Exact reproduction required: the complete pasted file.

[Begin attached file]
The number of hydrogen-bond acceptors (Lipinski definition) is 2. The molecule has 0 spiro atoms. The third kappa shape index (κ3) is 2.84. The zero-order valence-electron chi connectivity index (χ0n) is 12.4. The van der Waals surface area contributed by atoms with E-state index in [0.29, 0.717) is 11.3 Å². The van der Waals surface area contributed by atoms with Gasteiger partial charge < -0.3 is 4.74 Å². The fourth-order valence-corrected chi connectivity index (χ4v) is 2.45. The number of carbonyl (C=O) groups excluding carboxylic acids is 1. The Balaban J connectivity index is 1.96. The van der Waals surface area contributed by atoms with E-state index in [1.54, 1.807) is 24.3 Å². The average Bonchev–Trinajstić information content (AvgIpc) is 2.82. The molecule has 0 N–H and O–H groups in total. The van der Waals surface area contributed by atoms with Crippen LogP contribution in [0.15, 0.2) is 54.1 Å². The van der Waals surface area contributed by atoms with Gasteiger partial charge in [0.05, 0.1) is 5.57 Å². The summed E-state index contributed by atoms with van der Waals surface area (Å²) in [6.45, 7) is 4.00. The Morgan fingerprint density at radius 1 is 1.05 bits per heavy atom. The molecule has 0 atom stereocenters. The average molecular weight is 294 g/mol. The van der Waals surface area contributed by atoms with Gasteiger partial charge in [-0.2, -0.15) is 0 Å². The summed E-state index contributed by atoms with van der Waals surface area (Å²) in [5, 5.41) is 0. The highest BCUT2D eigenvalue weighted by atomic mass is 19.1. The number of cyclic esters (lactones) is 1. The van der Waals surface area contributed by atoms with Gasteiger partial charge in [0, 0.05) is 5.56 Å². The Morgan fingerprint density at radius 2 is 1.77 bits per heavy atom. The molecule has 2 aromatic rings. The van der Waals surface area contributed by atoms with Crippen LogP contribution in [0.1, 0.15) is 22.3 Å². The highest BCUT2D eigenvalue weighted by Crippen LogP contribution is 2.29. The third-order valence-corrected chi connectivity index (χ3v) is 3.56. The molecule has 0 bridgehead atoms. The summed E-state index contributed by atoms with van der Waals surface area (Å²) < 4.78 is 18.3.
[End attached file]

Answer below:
The number of hydrogen-bond acceptors (Lipinski definition) is 2. The molecule has 0 spiro atoms. The third kappa shape index (κ3) is 2.84. The zero-order valence-electron chi connectivity index (χ0n) is 12.4. The van der Waals surface area contributed by atoms with E-state index in [0.29, 0.717) is 11.3 Å². The van der Waals surface area contributed by atoms with Gasteiger partial charge < -0.3 is 4.74 Å². The fourth-order valence-corrected chi connectivity index (χ4v) is 2.45. The number of carbonyl (C=O) groups excluding carboxylic acids is 1. The Balaban J connectivity index is 1.96. The van der Waals surface area contributed by atoms with E-state index in [1.54, 1.807) is 24.3 Å². The average Bonchev–Trinajstić information content (AvgIpc) is 2.82. The molecule has 0 N–H and O–H groups in total. The van der Waals surface area contributed by atoms with Crippen LogP contribution in [0.15, 0.2) is 54.1 Å². The van der Waals surface area contributed by atoms with Gasteiger partial charge in [0.05, 0.1) is 5.57 Å². The summed E-state index contributed by atoms with van der Waals surface area (Å²) in [6.45, 7) is 4.00. The Morgan fingerprint density at radius 1 is 1.05 bits per heavy atom. The molecule has 0 atom stereocenters. The average molecular weight is 294 g/mol. The van der Waals surface area contributed by atoms with Gasteiger partial charge in [-0.2, -0.15) is 0 Å². The summed E-state index contributed by atoms with van der Waals surface area (Å²) in [5, 5.41) is 0. The highest BCUT2D eigenvalue weighted by atomic mass is 19.1. The number of cyclic esters (lactones) is 1. The van der Waals surface area contributed by atoms with Gasteiger partial charge in [0, 0.05) is 5.56 Å². The Morgan fingerprint density at radius 2 is 1.77 bits per heavy atom. The molecule has 2 aromatic rings. The van der Waals surface area contributed by atoms with Crippen LogP contribution in [0.1, 0.15) is 22.3 Å². The highest BCUT2D eigenvalue weighted by Crippen LogP contribution is 2.29. The third-order valence-corrected chi connectivity index (χ3v) is 3.56. The molecule has 0 bridgehead atoms. The summed E-state index contributed by atoms with van der Waals surface area (Å²) < 4.78 is 18.3.